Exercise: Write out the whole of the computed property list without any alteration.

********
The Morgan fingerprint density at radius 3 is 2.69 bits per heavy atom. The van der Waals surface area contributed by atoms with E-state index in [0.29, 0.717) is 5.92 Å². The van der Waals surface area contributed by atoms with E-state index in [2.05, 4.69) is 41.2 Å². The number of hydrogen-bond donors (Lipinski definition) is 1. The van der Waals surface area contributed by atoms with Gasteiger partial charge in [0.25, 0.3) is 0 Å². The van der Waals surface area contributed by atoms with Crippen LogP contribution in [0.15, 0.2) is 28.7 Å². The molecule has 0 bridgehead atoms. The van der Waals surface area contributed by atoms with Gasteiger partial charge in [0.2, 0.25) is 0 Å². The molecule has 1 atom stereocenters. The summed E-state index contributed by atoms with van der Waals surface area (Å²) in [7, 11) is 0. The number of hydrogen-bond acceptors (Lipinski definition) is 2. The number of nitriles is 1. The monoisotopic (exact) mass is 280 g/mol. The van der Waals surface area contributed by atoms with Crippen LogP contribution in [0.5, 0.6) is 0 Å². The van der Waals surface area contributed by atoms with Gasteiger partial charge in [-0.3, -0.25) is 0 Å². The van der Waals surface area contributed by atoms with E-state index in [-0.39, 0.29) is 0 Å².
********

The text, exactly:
The Morgan fingerprint density at radius 3 is 2.69 bits per heavy atom. The van der Waals surface area contributed by atoms with E-state index in [0.29, 0.717) is 5.92 Å². The van der Waals surface area contributed by atoms with E-state index in [2.05, 4.69) is 41.2 Å². The number of hydrogen-bond donors (Lipinski definition) is 1. The van der Waals surface area contributed by atoms with Gasteiger partial charge in [0.25, 0.3) is 0 Å². The van der Waals surface area contributed by atoms with Crippen LogP contribution in [0.15, 0.2) is 28.7 Å². The molecule has 0 bridgehead atoms. The van der Waals surface area contributed by atoms with Gasteiger partial charge in [0.2, 0.25) is 0 Å². The molecule has 1 atom stereocenters. The summed E-state index contributed by atoms with van der Waals surface area (Å²) in [7, 11) is 0. The number of hydrogen-bond acceptors (Lipinski definition) is 2. The number of nitriles is 1. The monoisotopic (exact) mass is 280 g/mol. The van der Waals surface area contributed by atoms with Crippen LogP contribution in [0.5, 0.6) is 0 Å². The van der Waals surface area contributed by atoms with Gasteiger partial charge in [-0.3, -0.25) is 0 Å². The van der Waals surface area contributed by atoms with E-state index in [-0.39, 0.29) is 0 Å².